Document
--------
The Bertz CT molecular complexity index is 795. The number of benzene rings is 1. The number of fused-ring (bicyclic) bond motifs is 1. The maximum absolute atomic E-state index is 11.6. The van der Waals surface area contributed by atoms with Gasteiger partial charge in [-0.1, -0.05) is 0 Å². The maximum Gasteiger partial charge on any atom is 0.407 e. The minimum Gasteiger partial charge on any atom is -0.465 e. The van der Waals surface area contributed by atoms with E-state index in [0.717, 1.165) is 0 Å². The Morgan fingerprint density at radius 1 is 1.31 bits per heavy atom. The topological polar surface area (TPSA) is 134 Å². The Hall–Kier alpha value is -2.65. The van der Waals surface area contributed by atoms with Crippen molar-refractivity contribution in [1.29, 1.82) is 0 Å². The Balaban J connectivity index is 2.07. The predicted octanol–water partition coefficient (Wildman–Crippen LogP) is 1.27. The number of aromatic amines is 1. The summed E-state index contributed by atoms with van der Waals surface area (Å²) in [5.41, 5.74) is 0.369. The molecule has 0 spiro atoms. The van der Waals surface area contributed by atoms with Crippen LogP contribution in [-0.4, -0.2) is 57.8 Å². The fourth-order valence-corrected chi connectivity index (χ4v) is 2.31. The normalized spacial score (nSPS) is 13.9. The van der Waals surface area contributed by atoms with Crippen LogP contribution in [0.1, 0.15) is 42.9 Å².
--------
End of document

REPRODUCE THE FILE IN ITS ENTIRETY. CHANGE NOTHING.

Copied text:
The Bertz CT molecular complexity index is 795. The number of benzene rings is 1. The number of fused-ring (bicyclic) bond motifs is 1. The maximum absolute atomic E-state index is 11.6. The van der Waals surface area contributed by atoms with Gasteiger partial charge in [-0.1, -0.05) is 0 Å². The maximum Gasteiger partial charge on any atom is 0.407 e. The minimum Gasteiger partial charge on any atom is -0.465 e. The van der Waals surface area contributed by atoms with E-state index in [0.717, 1.165) is 0 Å². The Morgan fingerprint density at radius 1 is 1.31 bits per heavy atom. The topological polar surface area (TPSA) is 134 Å². The Hall–Kier alpha value is -2.65. The van der Waals surface area contributed by atoms with Crippen molar-refractivity contribution in [1.29, 1.82) is 0 Å². The Balaban J connectivity index is 2.07. The predicted octanol–water partition coefficient (Wildman–Crippen LogP) is 1.27. The number of aromatic amines is 1. The summed E-state index contributed by atoms with van der Waals surface area (Å²) in [5.41, 5.74) is 0.369. The molecule has 0 spiro atoms. The van der Waals surface area contributed by atoms with Crippen LogP contribution in [-0.4, -0.2) is 57.8 Å². The fourth-order valence-corrected chi connectivity index (χ4v) is 2.31. The normalized spacial score (nSPS) is 13.9. The van der Waals surface area contributed by atoms with Crippen LogP contribution in [0.1, 0.15) is 42.9 Å².